Hair Shaming

Major cases of hair discrimination have extremely impacted the nation, causing the black community to take a stance. Former news anchor Brittany Noble Jones was fired after she displayed her “unprofessional” natural hair on live TV.

A news reporter explained to Noble Jones that her hair was equivalent to him throwing on a baseball cap to go to the grocery store; in other words, her hair was too inappropriate for the work setting. Noble Jones originally attempted to wear her natural hair in 2017, but she was later grilled about her hair being unprofessional; she even received insults from the corporate human resources department, which filed a complaint that her hair was “shaggy and unkempt.”

After giving birth to her son in 2018, Noble Jones asked for reasonable approval to wear natural hair by her news director, but a month after having the green light to do so, her news director pulled her into his office to criticize her hair again. She was told to change her hair back to the original because it ‘looked better.’

Since Noble Jones has been released from her position as a news reporter, her voice and her story have inspired many to speak their truths. An example is Andrew Johnson, a high school wrestler who was forced to cut his dreadlocks in order to participate in a wrestling match. Four matches prior to his regretful match, Johnson claimed that no referee had any issues with his hair, according to ABC News. After seeing the humiliating process of a referee cutting Johnson’s hair, angered parents and media labeled this as a racist act.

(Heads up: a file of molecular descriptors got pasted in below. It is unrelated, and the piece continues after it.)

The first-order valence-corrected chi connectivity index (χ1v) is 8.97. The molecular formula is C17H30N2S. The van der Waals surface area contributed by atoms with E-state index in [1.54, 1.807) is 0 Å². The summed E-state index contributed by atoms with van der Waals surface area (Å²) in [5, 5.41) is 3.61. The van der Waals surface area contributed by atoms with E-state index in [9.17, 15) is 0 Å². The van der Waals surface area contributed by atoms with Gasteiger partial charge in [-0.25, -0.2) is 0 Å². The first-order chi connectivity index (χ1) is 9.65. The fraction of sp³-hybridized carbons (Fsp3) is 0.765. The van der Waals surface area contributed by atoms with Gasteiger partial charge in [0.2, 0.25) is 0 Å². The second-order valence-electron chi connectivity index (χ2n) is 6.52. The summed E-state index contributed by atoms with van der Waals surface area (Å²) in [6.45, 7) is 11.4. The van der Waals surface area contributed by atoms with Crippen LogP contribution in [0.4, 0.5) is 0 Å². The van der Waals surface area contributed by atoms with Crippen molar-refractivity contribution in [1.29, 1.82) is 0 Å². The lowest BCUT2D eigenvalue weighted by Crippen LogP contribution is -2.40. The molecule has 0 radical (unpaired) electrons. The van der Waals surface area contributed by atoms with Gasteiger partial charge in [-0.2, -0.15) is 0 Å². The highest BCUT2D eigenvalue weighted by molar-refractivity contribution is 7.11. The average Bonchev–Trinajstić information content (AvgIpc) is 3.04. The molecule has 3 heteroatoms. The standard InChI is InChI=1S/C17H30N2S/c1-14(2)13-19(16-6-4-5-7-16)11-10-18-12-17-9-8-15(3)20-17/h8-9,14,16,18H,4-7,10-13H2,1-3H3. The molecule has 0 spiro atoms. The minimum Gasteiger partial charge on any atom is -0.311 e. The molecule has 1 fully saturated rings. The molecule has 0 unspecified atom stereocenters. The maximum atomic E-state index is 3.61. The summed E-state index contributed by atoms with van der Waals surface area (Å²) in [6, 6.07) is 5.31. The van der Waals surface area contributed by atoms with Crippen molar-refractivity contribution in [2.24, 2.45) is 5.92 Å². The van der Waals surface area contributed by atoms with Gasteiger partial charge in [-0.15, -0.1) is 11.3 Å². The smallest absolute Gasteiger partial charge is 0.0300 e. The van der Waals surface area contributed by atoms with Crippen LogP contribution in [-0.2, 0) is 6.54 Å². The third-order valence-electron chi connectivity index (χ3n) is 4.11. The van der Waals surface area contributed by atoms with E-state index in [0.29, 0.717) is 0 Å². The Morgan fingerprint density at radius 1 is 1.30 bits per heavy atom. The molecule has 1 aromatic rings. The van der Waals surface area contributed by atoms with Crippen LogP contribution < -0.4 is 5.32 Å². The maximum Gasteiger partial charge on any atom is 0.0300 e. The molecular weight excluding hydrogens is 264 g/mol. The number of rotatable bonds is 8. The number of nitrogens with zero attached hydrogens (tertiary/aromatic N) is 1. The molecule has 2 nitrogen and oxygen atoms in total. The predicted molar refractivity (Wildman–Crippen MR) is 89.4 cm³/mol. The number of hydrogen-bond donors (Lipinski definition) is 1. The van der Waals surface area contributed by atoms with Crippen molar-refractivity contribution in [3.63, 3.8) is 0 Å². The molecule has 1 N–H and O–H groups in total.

These situations were both forms of racism. People tend to think that racism is only defined by words or extreme violent actions. Though that’s partially true, racism is also portrayed in plenty of imaginable ways, with hair being a major factor. African-Americans need to be accepted in America without being discriminated against because of the hair they wear or the complexion of their skin. No person of color should feel embarrassed by the way they portray their naturality. Brown-skinned and black-skinned people should not have to live up to the expectations of what a caucasian man or woman looks like. Having the confidence to do what feels best in a person’s heart defines a beauty queen or a role model; having straight or long hair does not. Discrimination is continuing to divide races when there should be unity and equality.